“Honestly, you couldn’t make it up!” says Amya Miller about her new book for children, “The Extraordinary Voyage of Kamome: a Tsunami Boat Comes Home.” Miller and co-author Lori Dengler have based their bilingual picture book on a true story: It recounts events following the 2011 Great East Japan Earthquake and tsunami that have led to a forging of bonds and cross-cultural exchange among young people on both sides of the Pacific.

“It isn’t just a real story,” says Miller of the book. “It’s a teaching tool and a testament to the power of kindness.”

The Kamome is a fishing boat belonging to Takata High School in Rikuzentakata, Iwate Prefecture. After it was washed away in the tsunami, the boat drifted for more than two years before finally coming to rest at Crescent City on the northwestern coast of California in April 2013. Dengler, a geology professor from Humboldt State University and an expert on tsunami, was called in to help identify the boat and find out more about its origins. By coincidence, Rikuzentakata had someone perfectly placed to communicate with Dengler in English — fellow American Miller.

Following the loss of more than 1,700 lives in the city, Mayor Futoshi Toba took the bold move of turning to social media to update the world on the situation, and the city became an international symbol of the havoc wreaked by the tsunami. Overwhelmed by requests from interactional media, Toba subsequently appointed the bilingual Miller as Rikuzentakata’s global public relations director, a role she continues to fill.

Miller and Dengler corresponded about plans for returning the Kamome back to her homeland. Meanwhile, students from Del Norte High School in Crescent City had begun preparing the boat for the trip home, scraping off the barnacles and sprucing it up.

The Kamome was finally returned to Rikuzentakata in October 2013, stowed on a ship back to Japan. Miller first met Dengler face to face around the same time, when the latter traveled over to Japan on a private visit to see the area.

As Dengler accompanied Miller to Halloween parties for local children, the two women realized that the events surrounding the Kamome were ideal material for a book. “It was an opportunity to explore a multitude of topics with children, including how natural disasters can affect lives and steps we can take to be better prepared for them,” Miller says.

While the book is written primarily for those in the lower grades of elementary school, it can also be read to preschool children who are not yet able to read on their own. Although the book is a bilingual story, those familiar with both languages will notice that Miller’s Japanese version differs from the English, which was penned by Dengler. (The Japanese title, “Itsu Made mo Tomodachi de Iyo Ne,” translates as “Let’s be friends forever.”)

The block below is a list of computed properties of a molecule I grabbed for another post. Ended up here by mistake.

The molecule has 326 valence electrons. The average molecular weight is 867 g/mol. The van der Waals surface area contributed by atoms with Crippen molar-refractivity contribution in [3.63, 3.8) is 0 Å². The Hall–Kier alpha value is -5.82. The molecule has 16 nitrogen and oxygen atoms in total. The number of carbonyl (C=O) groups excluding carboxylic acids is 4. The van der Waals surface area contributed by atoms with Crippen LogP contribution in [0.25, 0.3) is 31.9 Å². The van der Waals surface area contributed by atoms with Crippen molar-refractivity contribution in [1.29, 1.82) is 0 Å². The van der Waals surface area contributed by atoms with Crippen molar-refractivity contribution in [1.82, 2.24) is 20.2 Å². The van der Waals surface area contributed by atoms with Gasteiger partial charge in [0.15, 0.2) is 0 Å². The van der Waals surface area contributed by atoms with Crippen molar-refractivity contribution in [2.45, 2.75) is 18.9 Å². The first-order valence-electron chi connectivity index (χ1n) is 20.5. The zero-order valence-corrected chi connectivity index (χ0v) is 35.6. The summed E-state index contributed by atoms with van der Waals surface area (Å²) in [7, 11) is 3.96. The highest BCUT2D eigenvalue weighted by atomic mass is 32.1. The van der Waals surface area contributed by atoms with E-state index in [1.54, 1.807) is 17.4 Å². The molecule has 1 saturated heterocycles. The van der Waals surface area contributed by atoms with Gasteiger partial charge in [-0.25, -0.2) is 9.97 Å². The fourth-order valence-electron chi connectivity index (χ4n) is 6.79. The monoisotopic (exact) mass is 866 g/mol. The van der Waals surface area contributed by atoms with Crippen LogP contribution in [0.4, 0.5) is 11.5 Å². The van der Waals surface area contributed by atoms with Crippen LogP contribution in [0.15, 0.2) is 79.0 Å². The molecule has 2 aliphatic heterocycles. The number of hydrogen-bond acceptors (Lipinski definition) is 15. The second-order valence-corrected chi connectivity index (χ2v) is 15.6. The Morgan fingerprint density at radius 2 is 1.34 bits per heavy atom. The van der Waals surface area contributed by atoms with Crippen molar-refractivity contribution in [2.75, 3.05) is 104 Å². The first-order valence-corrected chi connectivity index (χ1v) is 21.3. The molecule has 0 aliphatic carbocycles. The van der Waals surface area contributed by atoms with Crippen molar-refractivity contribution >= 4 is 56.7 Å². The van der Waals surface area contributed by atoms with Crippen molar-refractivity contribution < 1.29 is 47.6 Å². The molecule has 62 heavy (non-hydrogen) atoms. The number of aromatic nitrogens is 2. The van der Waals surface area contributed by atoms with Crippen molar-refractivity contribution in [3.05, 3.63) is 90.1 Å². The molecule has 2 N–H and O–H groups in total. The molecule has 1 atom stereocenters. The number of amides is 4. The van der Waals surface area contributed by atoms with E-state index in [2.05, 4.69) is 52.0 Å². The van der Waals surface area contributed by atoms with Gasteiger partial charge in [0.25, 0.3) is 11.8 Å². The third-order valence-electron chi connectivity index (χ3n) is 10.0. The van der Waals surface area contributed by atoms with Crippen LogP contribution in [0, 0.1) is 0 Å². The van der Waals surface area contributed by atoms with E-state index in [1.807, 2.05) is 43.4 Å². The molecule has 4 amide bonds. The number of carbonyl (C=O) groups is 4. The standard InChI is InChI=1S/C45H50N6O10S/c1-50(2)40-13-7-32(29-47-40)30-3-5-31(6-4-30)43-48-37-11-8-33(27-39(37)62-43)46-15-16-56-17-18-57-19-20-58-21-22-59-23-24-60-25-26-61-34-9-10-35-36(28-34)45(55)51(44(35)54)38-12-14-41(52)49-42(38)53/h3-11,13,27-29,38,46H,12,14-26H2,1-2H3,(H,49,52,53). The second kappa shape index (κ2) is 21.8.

“Not just the text, but the tone is different,” Miller explains. “This was deliberate, in consideration of children in both languages. It isn’t ‘dumbed down’ but it is culture-specific — the Japanese is crafted with a degree of sensitivity for children here in Japan. This was very important to me. After all, I didn’t want Japanese children to read the story and cry!”

Along with efforts to send the Kamome home, the book also recounts the burgeoning ties between teenagers from Crescent City and Rikuzentakata. In January 2014, some of the students from Del Norte High School who had helped clean up the Kamome traveled to Rikuzentakata to get to know their Japanese counterparts at Takata High School.

“They bonded with the local teens — we adults just stood back and watched,” Miller recalls with a smile. “Leave it to teenagers to figure out how to communicate!” Among other things, the American students learned Japanese songs and cooking and participated in sporting activities with their new friends.

A year later, students from Takata High School returned the gesture and traveled to Crescent City, and a second group from Del Norte High School came over earlier this year.

Miller is delighted that the Kamome’s unexpected journey has lead to the establishment of a regular cultural exchange between the schools. “Through sharing a little of each other’s lives, these young people from coastal communities on opposite sides of the world have helped create something beautiful,” she says.

Members of Rotary Clubs in both cities have started talking about eventually entering into a formal sister city relationship, but Miller cautions that this is still some way in the future.

“Rikuzentakata is still not in a position to go there yet,” she says. “Resources and personnel are still very much focused on rebuilding the infrastructure.”

For now, Miller is working on promoting the book and sharing the story of the Kamome with youngsters on both sides of the globe. She hopes that parents and educators will use the story as a springboard for talking about disaster preparedness.

“It’s almost like sex education in that finding a way to bring up the topic with children can be hard,” Miller says. “Disaster preparedness isn’t just about hiding under a desk during a drill. It’s about evacuation, preparing a kit and coping after the disaster. It’s allowing a conversation to take place.”

From a tragic disaster, a positive and uplifting story emerges.

“The book also teaches about acts of kindness to strangers,” says Miller. “Strangers who then become friends.”

“The Extraordinary Voyage of Kamome: A Tsunami Boat Comes Home” (Humboldt State University Press Library) is available on Amazon. Proceeds from sales will go to support continued international exchange and promote disaster preparedness. More info: www2.humboldt.edu/kamome/about-the-book. Read Louise’s review at bit.ly/kamomebookreview. Your comments and questions: lifelines@japantimes.co.jp

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